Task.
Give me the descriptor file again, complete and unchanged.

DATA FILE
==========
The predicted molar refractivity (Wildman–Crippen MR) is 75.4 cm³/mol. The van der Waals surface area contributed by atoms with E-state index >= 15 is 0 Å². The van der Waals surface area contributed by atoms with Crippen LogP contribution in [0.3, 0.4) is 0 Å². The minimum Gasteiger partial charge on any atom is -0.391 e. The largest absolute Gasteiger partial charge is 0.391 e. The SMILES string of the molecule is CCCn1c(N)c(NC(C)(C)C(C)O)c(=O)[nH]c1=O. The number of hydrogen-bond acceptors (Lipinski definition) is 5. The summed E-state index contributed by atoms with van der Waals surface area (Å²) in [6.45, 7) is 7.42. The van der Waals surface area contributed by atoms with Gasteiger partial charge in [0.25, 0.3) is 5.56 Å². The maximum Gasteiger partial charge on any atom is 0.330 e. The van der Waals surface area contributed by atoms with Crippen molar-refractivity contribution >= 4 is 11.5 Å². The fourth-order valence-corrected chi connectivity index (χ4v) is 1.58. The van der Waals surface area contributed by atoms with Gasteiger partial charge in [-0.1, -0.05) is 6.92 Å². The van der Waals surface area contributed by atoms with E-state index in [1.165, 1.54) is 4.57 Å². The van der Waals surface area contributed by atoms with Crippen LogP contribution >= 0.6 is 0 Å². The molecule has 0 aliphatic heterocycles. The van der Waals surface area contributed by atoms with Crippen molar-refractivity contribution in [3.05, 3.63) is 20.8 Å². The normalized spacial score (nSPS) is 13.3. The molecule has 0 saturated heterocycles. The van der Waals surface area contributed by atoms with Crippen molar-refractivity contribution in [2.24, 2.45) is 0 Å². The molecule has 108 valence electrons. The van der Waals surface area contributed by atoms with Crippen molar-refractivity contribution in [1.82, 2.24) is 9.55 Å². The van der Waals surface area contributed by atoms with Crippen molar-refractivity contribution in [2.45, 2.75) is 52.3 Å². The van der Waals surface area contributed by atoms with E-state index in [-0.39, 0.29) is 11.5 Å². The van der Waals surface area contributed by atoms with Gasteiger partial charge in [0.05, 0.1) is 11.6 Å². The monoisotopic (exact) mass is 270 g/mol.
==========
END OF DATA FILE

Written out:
The predicted molar refractivity (Wildman–Crippen MR) is 75.4 cm³/mol. The van der Waals surface area contributed by atoms with E-state index >= 15 is 0 Å². The van der Waals surface area contributed by atoms with Crippen LogP contribution in [0.3, 0.4) is 0 Å². The minimum Gasteiger partial charge on any atom is -0.391 e. The largest absolute Gasteiger partial charge is 0.391 e. The SMILES string of the molecule is CCCn1c(N)c(NC(C)(C)C(C)O)c(=O)[nH]c1=O. The number of hydrogen-bond acceptors (Lipinski definition) is 5. The summed E-state index contributed by atoms with van der Waals surface area (Å²) in [6.45, 7) is 7.42. The van der Waals surface area contributed by atoms with Gasteiger partial charge in [0.25, 0.3) is 5.56 Å². The maximum Gasteiger partial charge on any atom is 0.330 e. The van der Waals surface area contributed by atoms with Crippen molar-refractivity contribution >= 4 is 11.5 Å². The fourth-order valence-corrected chi connectivity index (χ4v) is 1.58. The van der Waals surface area contributed by atoms with Gasteiger partial charge in [-0.1, -0.05) is 6.92 Å². The van der Waals surface area contributed by atoms with E-state index in [1.165, 1.54) is 4.57 Å². The van der Waals surface area contributed by atoms with Crippen LogP contribution >= 0.6 is 0 Å². The molecule has 0 aliphatic heterocycles. The van der Waals surface area contributed by atoms with Crippen molar-refractivity contribution in [3.05, 3.63) is 20.8 Å². The normalized spacial score (nSPS) is 13.3. The molecule has 0 saturated heterocycles. The van der Waals surface area contributed by atoms with Crippen molar-refractivity contribution in [2.24, 2.45) is 0 Å². The molecule has 108 valence electrons. The van der Waals surface area contributed by atoms with Crippen molar-refractivity contribution in [1.82, 2.24) is 9.55 Å². The van der Waals surface area contributed by atoms with Crippen molar-refractivity contribution in [2.45, 2.75) is 52.3 Å². The van der Waals surface area contributed by atoms with E-state index in [-0.39, 0.29) is 11.5 Å². The van der Waals surface area contributed by atoms with Gasteiger partial charge in [0.05, 0.1) is 11.6 Å². The monoisotopic (exact) mass is 270 g/mol.